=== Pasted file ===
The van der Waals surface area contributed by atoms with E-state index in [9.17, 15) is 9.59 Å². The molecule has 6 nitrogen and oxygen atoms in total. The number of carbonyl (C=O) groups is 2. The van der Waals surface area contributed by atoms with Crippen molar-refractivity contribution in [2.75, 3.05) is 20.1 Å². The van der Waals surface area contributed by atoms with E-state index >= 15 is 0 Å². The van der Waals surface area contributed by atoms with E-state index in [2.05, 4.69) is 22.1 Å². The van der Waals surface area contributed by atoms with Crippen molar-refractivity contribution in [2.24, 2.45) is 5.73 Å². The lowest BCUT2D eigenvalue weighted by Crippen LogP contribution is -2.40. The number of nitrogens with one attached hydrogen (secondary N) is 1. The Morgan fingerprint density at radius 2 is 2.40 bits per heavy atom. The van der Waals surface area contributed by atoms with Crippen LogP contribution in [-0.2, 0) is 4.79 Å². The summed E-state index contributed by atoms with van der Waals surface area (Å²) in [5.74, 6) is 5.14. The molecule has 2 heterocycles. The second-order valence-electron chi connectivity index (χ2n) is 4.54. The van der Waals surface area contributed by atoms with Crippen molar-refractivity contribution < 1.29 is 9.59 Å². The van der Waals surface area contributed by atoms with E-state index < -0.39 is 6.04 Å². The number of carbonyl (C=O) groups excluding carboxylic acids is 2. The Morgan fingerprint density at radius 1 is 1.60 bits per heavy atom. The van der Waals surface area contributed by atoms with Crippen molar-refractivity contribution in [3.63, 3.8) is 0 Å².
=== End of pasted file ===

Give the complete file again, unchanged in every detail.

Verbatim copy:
The van der Waals surface area contributed by atoms with E-state index in [9.17, 15) is 9.59 Å². The molecule has 6 nitrogen and oxygen atoms in total. The number of carbonyl (C=O) groups is 2. The van der Waals surface area contributed by atoms with Crippen molar-refractivity contribution in [2.75, 3.05) is 20.1 Å². The van der Waals surface area contributed by atoms with E-state index >= 15 is 0 Å². The van der Waals surface area contributed by atoms with E-state index in [2.05, 4.69) is 22.1 Å². The van der Waals surface area contributed by atoms with Crippen molar-refractivity contribution in [2.24, 2.45) is 5.73 Å². The lowest BCUT2D eigenvalue weighted by Crippen LogP contribution is -2.40. The number of nitrogens with one attached hydrogen (secondary N) is 1. The Morgan fingerprint density at radius 2 is 2.40 bits per heavy atom. The van der Waals surface area contributed by atoms with Crippen LogP contribution in [-0.2, 0) is 4.79 Å². The summed E-state index contributed by atoms with van der Waals surface area (Å²) in [5.74, 6) is 5.14. The molecule has 2 heterocycles. The second-order valence-electron chi connectivity index (χ2n) is 4.54. The van der Waals surface area contributed by atoms with Crippen molar-refractivity contribution < 1.29 is 9.59 Å². The van der Waals surface area contributed by atoms with E-state index < -0.39 is 6.04 Å². The number of carbonyl (C=O) groups excluding carboxylic acids is 2. The Morgan fingerprint density at radius 1 is 1.60 bits per heavy atom. The van der Waals surface area contributed by atoms with Crippen molar-refractivity contribution in [3.63, 3.8) is 0 Å².